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Hoffmann, R. A wiki for the life sciences where authorship matters. Nature Genetics (2008)

Adult and embryonic mouse neural cell adhesion molecules have different binding properties.

Interactions between neural cell surfaces seem to be of prime importance during neuroontogenesis, and responsible for the guidance of migrating neuroblasts and growing axons and for the formation of synapses. Little is known about the underlying molecular mechanisms, but most hypotheses imply the existence of cell-surface molecules that mediate the formation of transient or permanent bonds between neural cells. Recently, a membrane glycoprotein called neural cell adhesion molecule ( N-CAM) has been characterized in chick and rodent nervous tissue that appears to act as a ligand in adhesion among neural cell bodies or neurites. We have identified a mouse neural surface glycoprotein, named BSP-2 (ref. 7), which by criteriaof electrophoretic migration, developmental changes, amino acid and sugar composition seems to be closely related or identical to N-CAM. Both BSP-2 (refs 8, 9) and N-CAM undergo conversion from an embryonic to an adult form during brain development and it has been suggested that this transition changes the adhesive properties or the binding specificity of the molecule. Using a neuroblastoma line to study functional differences between embryonic and adult BSP-2/ N-CAM molecules, we show here that liposomes bearing adult BSP-2 but not those bearing the embryonic form adhere to neuroblastoma cells, demonstrating that the two forms do indeed possess different binding properties.[1]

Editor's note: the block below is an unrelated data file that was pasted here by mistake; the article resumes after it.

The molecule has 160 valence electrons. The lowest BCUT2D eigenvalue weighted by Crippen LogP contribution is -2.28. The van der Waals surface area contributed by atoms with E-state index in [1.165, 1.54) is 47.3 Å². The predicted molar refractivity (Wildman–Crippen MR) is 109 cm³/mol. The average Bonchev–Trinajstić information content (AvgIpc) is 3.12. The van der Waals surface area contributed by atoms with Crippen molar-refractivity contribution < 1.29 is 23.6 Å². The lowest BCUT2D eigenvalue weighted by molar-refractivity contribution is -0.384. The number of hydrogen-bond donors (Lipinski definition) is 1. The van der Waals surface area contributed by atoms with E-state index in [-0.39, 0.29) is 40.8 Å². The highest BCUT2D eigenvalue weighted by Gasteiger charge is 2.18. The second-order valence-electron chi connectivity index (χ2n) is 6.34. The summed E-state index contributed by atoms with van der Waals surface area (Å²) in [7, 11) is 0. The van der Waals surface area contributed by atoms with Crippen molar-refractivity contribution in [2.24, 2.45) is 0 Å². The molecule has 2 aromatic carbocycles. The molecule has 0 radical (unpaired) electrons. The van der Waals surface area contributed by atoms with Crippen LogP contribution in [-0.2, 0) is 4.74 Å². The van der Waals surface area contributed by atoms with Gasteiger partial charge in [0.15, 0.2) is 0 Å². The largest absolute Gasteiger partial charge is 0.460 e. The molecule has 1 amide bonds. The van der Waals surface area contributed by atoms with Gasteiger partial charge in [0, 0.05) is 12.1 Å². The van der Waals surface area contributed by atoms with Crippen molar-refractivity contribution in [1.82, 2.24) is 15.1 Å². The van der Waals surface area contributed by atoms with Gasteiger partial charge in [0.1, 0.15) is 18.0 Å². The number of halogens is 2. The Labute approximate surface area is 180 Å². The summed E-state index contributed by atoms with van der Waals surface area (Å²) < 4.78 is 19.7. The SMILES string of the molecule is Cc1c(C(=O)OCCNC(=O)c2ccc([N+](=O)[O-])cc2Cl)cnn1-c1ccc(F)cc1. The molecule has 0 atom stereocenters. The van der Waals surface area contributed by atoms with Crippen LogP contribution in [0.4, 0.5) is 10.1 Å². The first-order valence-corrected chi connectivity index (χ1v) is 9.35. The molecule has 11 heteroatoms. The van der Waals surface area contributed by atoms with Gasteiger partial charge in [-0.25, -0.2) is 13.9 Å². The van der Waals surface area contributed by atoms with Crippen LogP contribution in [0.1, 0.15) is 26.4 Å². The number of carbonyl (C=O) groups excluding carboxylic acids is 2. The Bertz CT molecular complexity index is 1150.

1. Adult and embryonic mouse neural cell adhesion molecules have different binding properties. Sadoul, R., Hirn, M., Deagostini-Bazin, H., Rougon, G., Goridis, C. Nature (1983) [Pubmed]
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